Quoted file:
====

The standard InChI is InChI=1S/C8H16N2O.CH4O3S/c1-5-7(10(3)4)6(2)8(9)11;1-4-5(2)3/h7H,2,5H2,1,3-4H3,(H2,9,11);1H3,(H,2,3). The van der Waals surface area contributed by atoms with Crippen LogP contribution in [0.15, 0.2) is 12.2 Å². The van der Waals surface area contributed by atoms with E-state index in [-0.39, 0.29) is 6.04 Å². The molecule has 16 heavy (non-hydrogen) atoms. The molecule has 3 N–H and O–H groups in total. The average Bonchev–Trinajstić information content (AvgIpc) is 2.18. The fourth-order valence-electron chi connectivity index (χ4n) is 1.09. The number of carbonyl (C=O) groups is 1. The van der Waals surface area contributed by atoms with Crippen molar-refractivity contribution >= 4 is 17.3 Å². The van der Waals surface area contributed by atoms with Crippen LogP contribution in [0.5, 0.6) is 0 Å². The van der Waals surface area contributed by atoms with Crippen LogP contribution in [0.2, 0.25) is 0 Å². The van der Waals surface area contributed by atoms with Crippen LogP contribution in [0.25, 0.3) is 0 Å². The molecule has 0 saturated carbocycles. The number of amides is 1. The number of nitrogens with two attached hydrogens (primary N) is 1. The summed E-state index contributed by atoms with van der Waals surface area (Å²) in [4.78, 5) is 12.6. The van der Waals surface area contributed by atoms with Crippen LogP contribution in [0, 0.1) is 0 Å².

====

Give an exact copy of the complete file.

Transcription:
The standard InChI is InChI=1S/C8H16N2O.CH4O3S/c1-5-7(10(3)4)6(2)8(9)11;1-4-5(2)3/h7H,2,5H2,1,3-4H3,(H2,9,11);1H3,(H,2,3). The van der Waals surface area contributed by atoms with Crippen LogP contribution in [0.15, 0.2) is 12.2 Å². The van der Waals surface area contributed by atoms with E-state index in [-0.39, 0.29) is 6.04 Å². The molecule has 16 heavy (non-hydrogen) atoms. The molecule has 3 N–H and O–H groups in total. The average Bonchev–Trinajstić information content (AvgIpc) is 2.18. The fourth-order valence-electron chi connectivity index (χ4n) is 1.09. The number of carbonyl (C=O) groups is 1. The van der Waals surface area contributed by atoms with Crippen molar-refractivity contribution >= 4 is 17.3 Å². The van der Waals surface area contributed by atoms with Crippen LogP contribution in [0.5, 0.6) is 0 Å². The van der Waals surface area contributed by atoms with Crippen LogP contribution in [0.2, 0.25) is 0 Å². The van der Waals surface area contributed by atoms with Crippen LogP contribution in [0.25, 0.3) is 0 Å². The molecule has 0 saturated carbocycles. The number of amides is 1. The number of nitrogens with two attached hydrogens (primary N) is 1. The summed E-state index contributed by atoms with van der Waals surface area (Å²) in [4.78, 5) is 12.6. The van der Waals surface area contributed by atoms with Crippen LogP contribution in [0, 0.1) is 0 Å².